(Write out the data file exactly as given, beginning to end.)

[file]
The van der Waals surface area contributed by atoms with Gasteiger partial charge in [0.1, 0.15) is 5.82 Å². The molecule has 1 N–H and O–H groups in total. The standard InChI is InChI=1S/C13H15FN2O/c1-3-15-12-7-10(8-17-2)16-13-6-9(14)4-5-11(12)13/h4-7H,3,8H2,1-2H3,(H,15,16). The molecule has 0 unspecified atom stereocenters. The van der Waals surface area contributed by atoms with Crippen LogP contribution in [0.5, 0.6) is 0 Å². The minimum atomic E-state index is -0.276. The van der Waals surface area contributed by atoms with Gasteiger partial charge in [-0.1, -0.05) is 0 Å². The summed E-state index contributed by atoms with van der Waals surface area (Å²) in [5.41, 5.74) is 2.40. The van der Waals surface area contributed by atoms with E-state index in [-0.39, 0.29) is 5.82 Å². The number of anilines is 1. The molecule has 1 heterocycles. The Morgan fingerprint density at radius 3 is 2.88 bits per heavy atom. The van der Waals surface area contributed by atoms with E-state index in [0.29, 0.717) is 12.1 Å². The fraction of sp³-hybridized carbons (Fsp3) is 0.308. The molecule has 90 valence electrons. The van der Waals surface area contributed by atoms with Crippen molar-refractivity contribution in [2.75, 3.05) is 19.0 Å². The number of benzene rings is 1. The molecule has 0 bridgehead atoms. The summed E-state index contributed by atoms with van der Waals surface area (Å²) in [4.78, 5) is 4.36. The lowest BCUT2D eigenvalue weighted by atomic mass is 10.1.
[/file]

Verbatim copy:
The van der Waals surface area contributed by atoms with Gasteiger partial charge in [0.1, 0.15) is 5.82 Å². The molecule has 1 N–H and O–H groups in total. The standard InChI is InChI=1S/C13H15FN2O/c1-3-15-12-7-10(8-17-2)16-13-6-9(14)4-5-11(12)13/h4-7H,3,8H2,1-2H3,(H,15,16). The molecule has 0 unspecified atom stereocenters. The van der Waals surface area contributed by atoms with Crippen LogP contribution in [0.5, 0.6) is 0 Å². The minimum atomic E-state index is -0.276. The van der Waals surface area contributed by atoms with Gasteiger partial charge in [-0.1, -0.05) is 0 Å². The summed E-state index contributed by atoms with van der Waals surface area (Å²) in [5.41, 5.74) is 2.40. The van der Waals surface area contributed by atoms with E-state index in [-0.39, 0.29) is 5.82 Å². The number of anilines is 1. The molecule has 1 heterocycles. The Morgan fingerprint density at radius 3 is 2.88 bits per heavy atom. The van der Waals surface area contributed by atoms with E-state index in [0.29, 0.717) is 12.1 Å². The fraction of sp³-hybridized carbons (Fsp3) is 0.308. The molecule has 90 valence electrons. The van der Waals surface area contributed by atoms with Crippen molar-refractivity contribution in [2.75, 3.05) is 19.0 Å². The number of benzene rings is 1. The molecule has 0 bridgehead atoms. The summed E-state index contributed by atoms with van der Waals surface area (Å²) in [4.78, 5) is 4.36. The lowest BCUT2D eigenvalue weighted by atomic mass is 10.1.